Part of the The World's Largest Dinosaurs exhibition.

Long necks were a key reason sauropods were able to get so big. Long necks let the animals reach foods other plant eaters couldn't, and meant the animals could stand in one place while practically inhaling food from a large swath of landscape. But as useful as they were, long necks had some big potential downsides. One of them was immense weight.


A fossilized vertebra of the sauropod Camarasaurus, showing the hollow areas next to the center.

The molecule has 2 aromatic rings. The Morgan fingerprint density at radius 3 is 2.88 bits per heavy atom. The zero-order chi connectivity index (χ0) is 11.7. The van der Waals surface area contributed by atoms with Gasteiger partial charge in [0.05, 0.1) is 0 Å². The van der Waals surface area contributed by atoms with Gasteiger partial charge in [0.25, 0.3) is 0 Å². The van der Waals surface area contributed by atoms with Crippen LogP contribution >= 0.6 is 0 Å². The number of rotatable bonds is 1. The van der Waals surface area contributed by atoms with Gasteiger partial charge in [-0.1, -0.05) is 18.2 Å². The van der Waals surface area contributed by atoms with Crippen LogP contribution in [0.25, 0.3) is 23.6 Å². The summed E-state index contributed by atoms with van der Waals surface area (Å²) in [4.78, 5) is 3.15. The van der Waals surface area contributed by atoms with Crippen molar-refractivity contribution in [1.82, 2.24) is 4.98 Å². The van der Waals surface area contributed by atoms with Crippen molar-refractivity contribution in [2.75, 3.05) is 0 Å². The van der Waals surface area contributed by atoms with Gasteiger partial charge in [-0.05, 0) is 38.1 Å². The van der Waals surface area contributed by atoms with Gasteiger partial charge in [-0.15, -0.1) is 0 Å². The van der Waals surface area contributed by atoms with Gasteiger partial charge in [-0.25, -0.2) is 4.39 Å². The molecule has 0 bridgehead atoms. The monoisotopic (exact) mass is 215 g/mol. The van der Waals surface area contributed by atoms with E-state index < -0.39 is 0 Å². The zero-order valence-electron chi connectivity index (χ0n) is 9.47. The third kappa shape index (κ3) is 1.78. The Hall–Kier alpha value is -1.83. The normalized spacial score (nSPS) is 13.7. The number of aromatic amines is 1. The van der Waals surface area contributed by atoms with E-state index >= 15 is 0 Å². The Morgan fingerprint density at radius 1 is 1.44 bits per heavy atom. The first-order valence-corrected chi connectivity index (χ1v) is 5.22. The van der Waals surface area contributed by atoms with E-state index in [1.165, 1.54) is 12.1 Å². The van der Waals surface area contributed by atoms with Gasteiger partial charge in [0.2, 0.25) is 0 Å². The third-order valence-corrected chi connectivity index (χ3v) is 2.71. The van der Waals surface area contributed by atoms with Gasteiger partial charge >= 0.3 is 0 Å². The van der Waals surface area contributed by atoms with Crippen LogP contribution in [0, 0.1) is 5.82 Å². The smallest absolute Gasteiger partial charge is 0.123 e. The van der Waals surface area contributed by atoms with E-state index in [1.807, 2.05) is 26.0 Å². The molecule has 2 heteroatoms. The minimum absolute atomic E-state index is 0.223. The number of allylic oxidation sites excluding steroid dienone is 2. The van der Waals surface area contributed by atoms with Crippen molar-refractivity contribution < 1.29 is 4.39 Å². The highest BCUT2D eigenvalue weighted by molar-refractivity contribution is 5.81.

Camarasaurus vertebra. American Museum of Natural History FARB 5761.
©AMNH/R. Mickens

Notice the cavities and hollows in this bone, from the middle of the neck of a sauropod dinosaur. They were so striking to scientists that they named the animal Camarasaurus (cam-AIR-uh-SORE-us), which means "chambered reptile."

These hollows likely held air-filled sacs. Inclusion of air in the bones lightened sauropod necks by more than 50 percent; that weight reduction made holding and moving those necks possible.